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Anders Hovmöller
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Good Workflows 🏈


We use BitBucket Server at work for code reviews and JIRA for issue tracking. They are ok, but the workflow is a bit… icky. For example, in BitBucket after you’ve completed a code review you can either select “needs work” or “approved”. But “needs work” seems a bit harsh when you only had a question, so people don’t use it. But this means the ticket is still in the “someone needs to review this” bucket, which creates extra work when others look at it and see that there’s a comment… over and over and over. The more developers you have the worse this becomes. It’s basically a polling loop running for each developer multiplied by open pull requests. Running polling loops in human brains isn’t good for productivity or happiness!

JIRA has similar issues and the “solution” they’ve implemented is to send tons of notification mails. This is not a good solution because notifications are about changes, not the current state. But I don’t care if the ticket went from open to resolved to open to resolved to open. I care that it’s open. Now. Especially when coming back from a vacation one has to deal with this by deleting all mails from JIRA and BitBucket because they are useless in bulk, and then you inevitably miss the one mail in that pile that told you that you need to respond to something. The workflow for that is that hopefully someone notices and taps you on the shoulder.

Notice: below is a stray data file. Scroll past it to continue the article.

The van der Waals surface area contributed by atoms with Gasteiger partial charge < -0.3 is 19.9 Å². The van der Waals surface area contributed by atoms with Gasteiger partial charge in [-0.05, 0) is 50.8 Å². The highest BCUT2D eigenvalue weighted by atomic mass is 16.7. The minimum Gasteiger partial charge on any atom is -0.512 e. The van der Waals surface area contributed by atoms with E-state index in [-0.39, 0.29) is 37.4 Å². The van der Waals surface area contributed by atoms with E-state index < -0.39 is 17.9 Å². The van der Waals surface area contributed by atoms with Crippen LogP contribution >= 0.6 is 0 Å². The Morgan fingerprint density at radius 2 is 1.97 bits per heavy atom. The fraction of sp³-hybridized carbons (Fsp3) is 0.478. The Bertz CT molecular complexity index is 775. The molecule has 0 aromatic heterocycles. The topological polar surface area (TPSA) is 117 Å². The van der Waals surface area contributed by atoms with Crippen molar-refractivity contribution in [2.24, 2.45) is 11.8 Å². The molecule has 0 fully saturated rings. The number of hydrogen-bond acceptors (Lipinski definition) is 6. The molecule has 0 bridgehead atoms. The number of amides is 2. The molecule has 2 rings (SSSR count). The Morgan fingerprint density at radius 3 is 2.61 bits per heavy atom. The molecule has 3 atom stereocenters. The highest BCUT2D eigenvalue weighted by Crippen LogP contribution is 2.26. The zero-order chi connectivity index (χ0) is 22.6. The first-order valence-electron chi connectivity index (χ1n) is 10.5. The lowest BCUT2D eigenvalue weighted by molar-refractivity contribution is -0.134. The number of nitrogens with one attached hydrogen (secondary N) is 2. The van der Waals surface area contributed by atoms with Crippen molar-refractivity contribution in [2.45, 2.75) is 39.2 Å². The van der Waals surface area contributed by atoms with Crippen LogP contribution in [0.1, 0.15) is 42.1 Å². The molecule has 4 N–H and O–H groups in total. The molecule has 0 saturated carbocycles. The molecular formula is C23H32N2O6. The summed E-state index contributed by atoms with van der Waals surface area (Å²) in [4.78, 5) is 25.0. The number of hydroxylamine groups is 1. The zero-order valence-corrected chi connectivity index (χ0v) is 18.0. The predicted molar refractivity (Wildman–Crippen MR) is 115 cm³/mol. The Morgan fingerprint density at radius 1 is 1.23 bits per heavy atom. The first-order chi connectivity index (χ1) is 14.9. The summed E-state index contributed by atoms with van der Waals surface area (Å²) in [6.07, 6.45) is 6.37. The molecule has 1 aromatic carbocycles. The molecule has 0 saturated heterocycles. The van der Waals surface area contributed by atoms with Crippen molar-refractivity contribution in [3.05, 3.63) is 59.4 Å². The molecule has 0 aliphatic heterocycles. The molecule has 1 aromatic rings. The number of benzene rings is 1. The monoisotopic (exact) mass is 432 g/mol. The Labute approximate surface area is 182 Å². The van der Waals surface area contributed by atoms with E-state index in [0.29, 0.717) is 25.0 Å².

The basic mistake here is that there is no concept of “who has the ball?” You don’t really want a “needs work” button, you want a comment field plus a “now the developer has the ball again” button. And then you need a tool to give you a current list of all things (PRs, issues, whatever) you have the ball on (we have one: DevBar + some proprietary and team specific logic). We are working around these limitations the best we can, but ultimately we can’t rename the “needs work” button so people still don’t want to press it because it’s a bit rude.

A plea

If you write an application with some kind of workflow in it, consider the concept of “who has the ball” as the primary unit of interaction. Think of machines as things that can “have the ball”, for example “waiting for tests to run”, “waiting for deploy”, “closed” can be considered places where the ball is at.

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